The new head tennis pro at the FishHawk Ranch Tennis Club brings a pedigree that could help his students blossom into nationally-competitive players.
Maybe that's why some of Brandon Feldman's younger players call him Flo, short for flower.
Feldman came to the community tennis club in May after 10 years at Oxford College of Emory University in Oxford, Ga., where he was head director of athletics for the men's and women's tennis teams.
Feldman helped the men's team win the National Junior College Athletic Association Team National Championship title in 2006, 2007 and 2009. The girl's team won in 2011 under his leadership.
Students like Maddie Haggbloom, 15, have adapted well to his coaching style.
"He does a lot of good drills that I really like," said Maddie, who has spent two weeks in the club's summer tennis camp. Maddie gave Feldman his nickname just to be silly one day.
Feldman decided to leave his college coaching job to start something new and chose FishHawk to be closer to family in Florida.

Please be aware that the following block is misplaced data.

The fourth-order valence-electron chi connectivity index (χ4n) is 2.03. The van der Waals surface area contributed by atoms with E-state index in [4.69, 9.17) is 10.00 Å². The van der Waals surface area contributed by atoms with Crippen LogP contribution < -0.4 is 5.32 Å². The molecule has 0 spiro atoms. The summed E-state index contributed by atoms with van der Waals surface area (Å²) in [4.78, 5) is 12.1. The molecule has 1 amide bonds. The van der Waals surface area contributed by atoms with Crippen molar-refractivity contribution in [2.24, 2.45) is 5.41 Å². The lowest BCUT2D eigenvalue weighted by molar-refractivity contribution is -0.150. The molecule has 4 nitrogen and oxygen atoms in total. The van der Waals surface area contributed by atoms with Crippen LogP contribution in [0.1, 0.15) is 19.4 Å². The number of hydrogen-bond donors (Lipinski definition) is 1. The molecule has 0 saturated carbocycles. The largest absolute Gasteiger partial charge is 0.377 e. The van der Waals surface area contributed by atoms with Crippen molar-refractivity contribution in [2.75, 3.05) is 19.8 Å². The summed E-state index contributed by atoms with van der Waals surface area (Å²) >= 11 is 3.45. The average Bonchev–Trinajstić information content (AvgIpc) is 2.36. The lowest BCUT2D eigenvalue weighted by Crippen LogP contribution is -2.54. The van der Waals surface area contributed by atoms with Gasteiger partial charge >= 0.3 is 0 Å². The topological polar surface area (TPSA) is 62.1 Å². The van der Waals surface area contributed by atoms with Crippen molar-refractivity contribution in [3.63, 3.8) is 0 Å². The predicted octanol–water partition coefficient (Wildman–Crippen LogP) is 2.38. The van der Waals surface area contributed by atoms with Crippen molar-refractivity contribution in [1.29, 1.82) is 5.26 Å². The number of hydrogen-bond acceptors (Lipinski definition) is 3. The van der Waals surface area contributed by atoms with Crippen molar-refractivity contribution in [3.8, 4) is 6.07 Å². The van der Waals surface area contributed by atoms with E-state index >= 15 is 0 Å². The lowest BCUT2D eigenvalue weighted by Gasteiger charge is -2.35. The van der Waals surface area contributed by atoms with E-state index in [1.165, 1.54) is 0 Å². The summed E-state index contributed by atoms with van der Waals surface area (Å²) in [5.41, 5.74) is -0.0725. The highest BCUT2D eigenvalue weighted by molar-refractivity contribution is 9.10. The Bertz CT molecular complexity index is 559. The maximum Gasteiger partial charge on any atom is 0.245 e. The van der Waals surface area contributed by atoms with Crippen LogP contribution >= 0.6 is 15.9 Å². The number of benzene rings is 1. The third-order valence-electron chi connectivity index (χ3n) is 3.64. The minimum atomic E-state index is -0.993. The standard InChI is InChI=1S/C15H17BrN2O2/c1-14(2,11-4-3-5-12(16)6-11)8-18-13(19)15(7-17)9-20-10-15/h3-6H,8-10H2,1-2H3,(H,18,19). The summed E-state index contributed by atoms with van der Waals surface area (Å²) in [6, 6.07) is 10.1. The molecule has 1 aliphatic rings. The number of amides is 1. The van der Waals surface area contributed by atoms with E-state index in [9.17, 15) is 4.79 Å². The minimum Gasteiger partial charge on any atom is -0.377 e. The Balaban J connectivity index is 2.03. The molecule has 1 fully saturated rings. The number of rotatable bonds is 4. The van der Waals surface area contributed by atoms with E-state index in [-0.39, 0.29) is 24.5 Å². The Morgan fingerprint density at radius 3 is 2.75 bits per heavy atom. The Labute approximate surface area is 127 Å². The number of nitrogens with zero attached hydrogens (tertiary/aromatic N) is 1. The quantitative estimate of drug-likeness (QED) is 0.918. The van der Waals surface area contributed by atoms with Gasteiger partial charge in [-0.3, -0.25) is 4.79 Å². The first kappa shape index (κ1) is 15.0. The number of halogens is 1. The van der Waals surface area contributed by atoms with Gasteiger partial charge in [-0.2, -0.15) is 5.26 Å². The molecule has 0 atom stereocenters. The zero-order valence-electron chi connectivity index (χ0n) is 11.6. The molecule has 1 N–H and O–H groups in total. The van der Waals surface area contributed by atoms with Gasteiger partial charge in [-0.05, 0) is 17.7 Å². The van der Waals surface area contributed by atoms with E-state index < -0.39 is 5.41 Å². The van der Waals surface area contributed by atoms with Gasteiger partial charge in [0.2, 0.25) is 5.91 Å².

"I wanted to win some national championships on our level and we did that, and it was just time to move on," he said.
Feldman works at the club but is employed by Tennis Connection, a company that coaches at several tennis facilities in Hillsborough County.
Dave Freiman, president of Tennis Connection, hired Feldman and said he was right for the job because of his experience and his teaching methods.
"It's a positive approach where you're tough on the kids but they kind of have fun," Freiman said. "You want to encourage and motivate."
Coaching players who range in age from 4 to more than 40 at the club is a new experience, Feldman said.
"The college life has unique challenges, dealing with 18 to 20-year-olds every day is great but they are all learning so it is more of a teaching aspect even outside of tennis," he said.
Aside from on-the-court coaching, Feldman said he mentored his college players and also taught players in his community that didn't attend Oxford College.
When it comes to teaching players how to perform on the court, Feldman said he focuses both on mental and physical strategy.
"Tennis is a very strategic game," he said. "It's not always the best physical player who wins. The one that can manage their match better is often the winner."
Feldman started coaching tennis the summer before his freshman year of college.
But it wasn't until he was in graduate school at the University of Miami that he realized he wanted to be on the court full-time.
For now, Feldman said he has no plans to return to coach at another college.
"I think I'm going to give this a try for a little while," he said. "It was a hard enough decision to do this so maybe I'll give this another ten years and see what happens," he said.